12 March 2018 A non-invasive, bed-side optical device could help reduce Stroke-associated disability

Real-time bedside brain monitoring

Forehead sensors. Image Credit: Raquel Delgado-Mederos, Hospital de la Santa Creu i Sant Pau

Study published in OSA’s Biomedical Optics Express Stroke is the number one cause of disability in adults and the second leading cause of death in the world, with more than 400,000 deaths every year in Europe. Often known as a "brain attack", they occur when the blood flow to a specific area in the brain is cut off, caused by a clot that obstructs the vessel or because the blood vessel ruptures. When a stroke occurs, the blood flow decreases drastically and the brain cells in the damaged areas are deprived of the oxygen and glucose needed to survive.

Stroke, in particular, ischemic stroke, is a complex condition. Today, the most common treatments involve the rapid dissolution of the clot using systemic or local administration of a clot-buster drug or the mechanical extraction of the clot. Treatments must be administered within few hours of the stroke in the emergency room. Unfortunately, only a small subset of patients receive this treatment and the outcome is favorable in only a small percentage of treated patients. Individualized treatment based on a continuous assessment of blood flow to the brain has been proposed as a means to improve the outcome of treatments, however this is currently unavailable in clinics. This is the objective of a device developed by ICFO researchers Clara Gregori, Peyman Zirak, Igor Blanco, led by ICREA Prof at ICFO Turgut Durduran, which has been brought into the hospital through a collaboration with the Stroke Unit at the Hospital de la Santa Creu i Sant Pau in Barcelona led by Dr. Raquel Delgado-Mederos. This collaboration has been possible thanks to the support of “La Caixa” Foundation through the initiative LlumMedBcn, the Cellex Foundation and the Spanish Ministry of Health.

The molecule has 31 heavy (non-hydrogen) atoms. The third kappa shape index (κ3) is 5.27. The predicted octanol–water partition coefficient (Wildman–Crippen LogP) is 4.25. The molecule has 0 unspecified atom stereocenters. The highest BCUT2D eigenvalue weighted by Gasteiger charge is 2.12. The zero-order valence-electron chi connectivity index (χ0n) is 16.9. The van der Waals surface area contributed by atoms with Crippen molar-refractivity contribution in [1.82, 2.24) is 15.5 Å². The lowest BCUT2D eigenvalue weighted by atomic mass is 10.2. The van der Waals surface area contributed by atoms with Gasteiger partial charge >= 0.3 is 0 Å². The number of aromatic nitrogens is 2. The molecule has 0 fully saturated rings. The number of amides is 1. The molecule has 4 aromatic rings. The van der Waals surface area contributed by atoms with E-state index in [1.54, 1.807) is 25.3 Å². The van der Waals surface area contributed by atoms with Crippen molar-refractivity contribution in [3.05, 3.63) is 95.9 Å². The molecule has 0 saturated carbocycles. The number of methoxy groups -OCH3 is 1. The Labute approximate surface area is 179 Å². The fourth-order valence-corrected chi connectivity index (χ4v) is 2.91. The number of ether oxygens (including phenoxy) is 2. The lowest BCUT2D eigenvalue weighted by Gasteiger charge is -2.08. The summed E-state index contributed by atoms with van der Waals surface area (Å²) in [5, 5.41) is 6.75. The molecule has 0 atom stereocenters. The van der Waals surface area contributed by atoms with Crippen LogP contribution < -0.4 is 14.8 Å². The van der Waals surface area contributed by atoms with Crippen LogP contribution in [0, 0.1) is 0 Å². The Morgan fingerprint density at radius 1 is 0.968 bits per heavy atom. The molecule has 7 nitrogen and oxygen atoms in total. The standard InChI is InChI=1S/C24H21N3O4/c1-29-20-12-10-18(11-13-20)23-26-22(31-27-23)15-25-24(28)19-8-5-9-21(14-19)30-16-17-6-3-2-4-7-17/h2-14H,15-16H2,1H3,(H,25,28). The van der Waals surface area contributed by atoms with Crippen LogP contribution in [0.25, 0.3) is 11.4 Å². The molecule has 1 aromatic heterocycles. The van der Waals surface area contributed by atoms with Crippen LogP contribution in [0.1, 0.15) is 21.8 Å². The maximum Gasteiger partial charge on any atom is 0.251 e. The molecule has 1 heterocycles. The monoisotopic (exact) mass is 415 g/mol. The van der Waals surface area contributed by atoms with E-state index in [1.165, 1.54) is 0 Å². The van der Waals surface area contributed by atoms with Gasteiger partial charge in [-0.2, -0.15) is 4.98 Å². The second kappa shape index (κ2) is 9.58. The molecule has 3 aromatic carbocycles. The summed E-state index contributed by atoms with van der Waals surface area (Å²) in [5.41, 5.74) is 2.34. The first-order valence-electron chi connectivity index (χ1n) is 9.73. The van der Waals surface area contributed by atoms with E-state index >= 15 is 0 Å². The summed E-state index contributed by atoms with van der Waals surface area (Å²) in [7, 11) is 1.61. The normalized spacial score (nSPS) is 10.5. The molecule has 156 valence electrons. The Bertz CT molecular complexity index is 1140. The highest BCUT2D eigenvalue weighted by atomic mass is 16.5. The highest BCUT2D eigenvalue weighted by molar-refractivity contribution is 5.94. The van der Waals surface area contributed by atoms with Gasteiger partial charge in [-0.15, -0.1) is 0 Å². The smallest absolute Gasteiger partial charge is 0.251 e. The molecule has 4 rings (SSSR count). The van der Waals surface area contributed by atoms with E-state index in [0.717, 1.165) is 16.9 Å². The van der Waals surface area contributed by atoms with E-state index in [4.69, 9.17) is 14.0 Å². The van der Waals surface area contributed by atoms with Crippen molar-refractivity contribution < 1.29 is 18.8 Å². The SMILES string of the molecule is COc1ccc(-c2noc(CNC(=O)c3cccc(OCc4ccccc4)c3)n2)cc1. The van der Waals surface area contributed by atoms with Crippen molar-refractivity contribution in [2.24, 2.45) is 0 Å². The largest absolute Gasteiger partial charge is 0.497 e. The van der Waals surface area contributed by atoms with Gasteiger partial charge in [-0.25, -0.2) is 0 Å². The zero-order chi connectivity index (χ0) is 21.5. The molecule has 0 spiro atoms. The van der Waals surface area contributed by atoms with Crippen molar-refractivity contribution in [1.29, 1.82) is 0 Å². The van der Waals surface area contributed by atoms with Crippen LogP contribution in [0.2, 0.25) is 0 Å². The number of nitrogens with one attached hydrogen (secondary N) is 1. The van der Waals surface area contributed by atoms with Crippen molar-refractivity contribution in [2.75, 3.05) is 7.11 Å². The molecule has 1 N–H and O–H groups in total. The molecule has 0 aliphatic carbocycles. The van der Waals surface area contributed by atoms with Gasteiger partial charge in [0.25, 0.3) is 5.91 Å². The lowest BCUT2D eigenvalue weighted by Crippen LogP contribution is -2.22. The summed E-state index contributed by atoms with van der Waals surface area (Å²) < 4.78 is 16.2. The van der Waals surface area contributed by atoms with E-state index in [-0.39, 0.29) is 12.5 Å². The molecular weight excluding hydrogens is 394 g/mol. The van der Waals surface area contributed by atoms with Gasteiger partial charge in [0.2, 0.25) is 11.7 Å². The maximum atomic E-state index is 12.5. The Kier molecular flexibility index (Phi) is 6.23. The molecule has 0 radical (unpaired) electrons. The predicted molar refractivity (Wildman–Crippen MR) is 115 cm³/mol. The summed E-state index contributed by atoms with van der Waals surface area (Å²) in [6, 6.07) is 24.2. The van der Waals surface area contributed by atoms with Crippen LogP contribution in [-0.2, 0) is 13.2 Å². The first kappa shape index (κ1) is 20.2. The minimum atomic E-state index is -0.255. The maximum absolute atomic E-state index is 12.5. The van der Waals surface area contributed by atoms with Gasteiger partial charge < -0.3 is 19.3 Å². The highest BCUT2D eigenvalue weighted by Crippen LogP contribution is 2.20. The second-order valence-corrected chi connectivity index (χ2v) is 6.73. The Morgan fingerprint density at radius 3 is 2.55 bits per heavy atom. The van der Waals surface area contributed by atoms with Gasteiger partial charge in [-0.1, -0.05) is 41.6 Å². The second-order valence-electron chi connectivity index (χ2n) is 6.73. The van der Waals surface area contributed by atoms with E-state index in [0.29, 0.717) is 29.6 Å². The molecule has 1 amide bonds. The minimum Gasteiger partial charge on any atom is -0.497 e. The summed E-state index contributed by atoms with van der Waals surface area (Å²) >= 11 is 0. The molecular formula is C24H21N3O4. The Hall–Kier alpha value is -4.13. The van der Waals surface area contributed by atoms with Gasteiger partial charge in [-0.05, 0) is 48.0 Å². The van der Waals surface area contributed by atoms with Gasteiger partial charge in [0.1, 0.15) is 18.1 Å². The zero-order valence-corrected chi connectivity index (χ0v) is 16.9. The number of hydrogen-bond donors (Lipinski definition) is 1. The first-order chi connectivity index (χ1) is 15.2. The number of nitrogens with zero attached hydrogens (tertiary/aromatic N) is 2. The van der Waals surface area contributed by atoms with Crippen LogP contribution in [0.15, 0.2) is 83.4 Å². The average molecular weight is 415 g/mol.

A recent study published in OSA’s Biomedical Optics Express has reported on the development of their non-invasive optical device that can provide clinicians with real-time feedback and help them determine, on a continuous basis, whether the chosen treatment applied to the patient that have suffered an ischemic stroke has been effective or not. It is the first time that this non-invasive device has been included in the emergency room of a hospital and tested on a group of patients that arrived to the emergency room. Prof Durduran has been working on this technique for many years now, certain of its potential as a future tool for non-invasive medical monitoring to improve the actual diagnosis systems used to date.

The first results of this technique hold a promising future for medical applications, aiming to provide customized treatments for patients that could help improve their chances of a prompt recovery, and thus reduce long-term disabilities for patients that have suffered this disease. Hemophotonics, an ICFO spin-off company, has been commercializing the technology aiming to develop user-friendly software and probes to facilitate large-scale implementation of the system in fast-paced clinical environments.

Both ICFO and Sant Pau groups have recently received a TV 3 Marato funding to embark on a new study that will utilize this technology to stratify stroke patients into different treatment groups related to management strategies in the Stroke Unit. This will be the first controlled, randomized clinical study aiming to demonstrate the efficacy of patient stratification with diffuse optics